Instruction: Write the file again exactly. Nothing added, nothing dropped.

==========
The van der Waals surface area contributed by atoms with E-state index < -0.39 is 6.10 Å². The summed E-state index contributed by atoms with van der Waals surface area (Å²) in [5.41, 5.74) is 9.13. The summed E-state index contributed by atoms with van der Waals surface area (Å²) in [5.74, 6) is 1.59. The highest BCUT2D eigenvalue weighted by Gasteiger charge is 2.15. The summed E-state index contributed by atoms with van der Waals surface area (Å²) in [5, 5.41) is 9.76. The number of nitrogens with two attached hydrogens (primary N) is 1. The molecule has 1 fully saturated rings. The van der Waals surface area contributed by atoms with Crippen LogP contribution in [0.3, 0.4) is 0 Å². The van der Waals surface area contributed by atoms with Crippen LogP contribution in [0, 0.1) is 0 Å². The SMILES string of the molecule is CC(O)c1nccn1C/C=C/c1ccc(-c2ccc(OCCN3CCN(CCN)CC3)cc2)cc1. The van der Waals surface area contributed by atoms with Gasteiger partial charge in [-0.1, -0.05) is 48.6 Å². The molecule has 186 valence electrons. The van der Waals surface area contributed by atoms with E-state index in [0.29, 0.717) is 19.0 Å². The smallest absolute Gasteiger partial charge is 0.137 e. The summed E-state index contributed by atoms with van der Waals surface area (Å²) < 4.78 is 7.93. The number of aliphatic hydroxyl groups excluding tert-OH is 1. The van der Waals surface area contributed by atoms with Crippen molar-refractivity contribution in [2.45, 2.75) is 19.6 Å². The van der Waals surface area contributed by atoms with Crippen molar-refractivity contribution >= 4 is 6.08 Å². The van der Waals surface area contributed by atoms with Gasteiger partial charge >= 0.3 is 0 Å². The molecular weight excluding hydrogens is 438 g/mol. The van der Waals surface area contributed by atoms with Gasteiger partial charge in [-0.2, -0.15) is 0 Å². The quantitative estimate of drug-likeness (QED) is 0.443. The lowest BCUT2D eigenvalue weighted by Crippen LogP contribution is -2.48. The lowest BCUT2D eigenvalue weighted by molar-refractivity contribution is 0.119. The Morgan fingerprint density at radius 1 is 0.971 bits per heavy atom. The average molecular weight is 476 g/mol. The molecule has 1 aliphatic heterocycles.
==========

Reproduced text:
The van der Waals surface area contributed by atoms with E-state index < -0.39 is 6.10 Å². The summed E-state index contributed by atoms with van der Waals surface area (Å²) in [5.41, 5.74) is 9.13. The summed E-state index contributed by atoms with van der Waals surface area (Å²) in [5.74, 6) is 1.59. The highest BCUT2D eigenvalue weighted by Gasteiger charge is 2.15. The summed E-state index contributed by atoms with van der Waals surface area (Å²) in [5, 5.41) is 9.76. The number of nitrogens with two attached hydrogens (primary N) is 1. The molecule has 1 fully saturated rings. The van der Waals surface area contributed by atoms with Crippen LogP contribution in [0.3, 0.4) is 0 Å². The van der Waals surface area contributed by atoms with Crippen LogP contribution in [0, 0.1) is 0 Å². The SMILES string of the molecule is CC(O)c1nccn1C/C=C/c1ccc(-c2ccc(OCCN3CCN(CCN)CC3)cc2)cc1. The van der Waals surface area contributed by atoms with Gasteiger partial charge in [-0.1, -0.05) is 48.6 Å². The molecule has 186 valence electrons. The van der Waals surface area contributed by atoms with E-state index in [0.29, 0.717) is 19.0 Å². The smallest absolute Gasteiger partial charge is 0.137 e. The summed E-state index contributed by atoms with van der Waals surface area (Å²) < 4.78 is 7.93. The number of aliphatic hydroxyl groups excluding tert-OH is 1. The van der Waals surface area contributed by atoms with Crippen molar-refractivity contribution in [2.45, 2.75) is 19.6 Å². The van der Waals surface area contributed by atoms with Crippen molar-refractivity contribution >= 4 is 6.08 Å². The van der Waals surface area contributed by atoms with Gasteiger partial charge >= 0.3 is 0 Å². The molecular weight excluding hydrogens is 438 g/mol. The van der Waals surface area contributed by atoms with Gasteiger partial charge in [-0.2, -0.15) is 0 Å². The quantitative estimate of drug-likeness (QED) is 0.443. The lowest BCUT2D eigenvalue weighted by Crippen LogP contribution is -2.48. The lowest BCUT2D eigenvalue weighted by molar-refractivity contribution is 0.119. The Morgan fingerprint density at radius 1 is 0.971 bits per heavy atom. The average molecular weight is 476 g/mol. The molecule has 1 aliphatic heterocycles.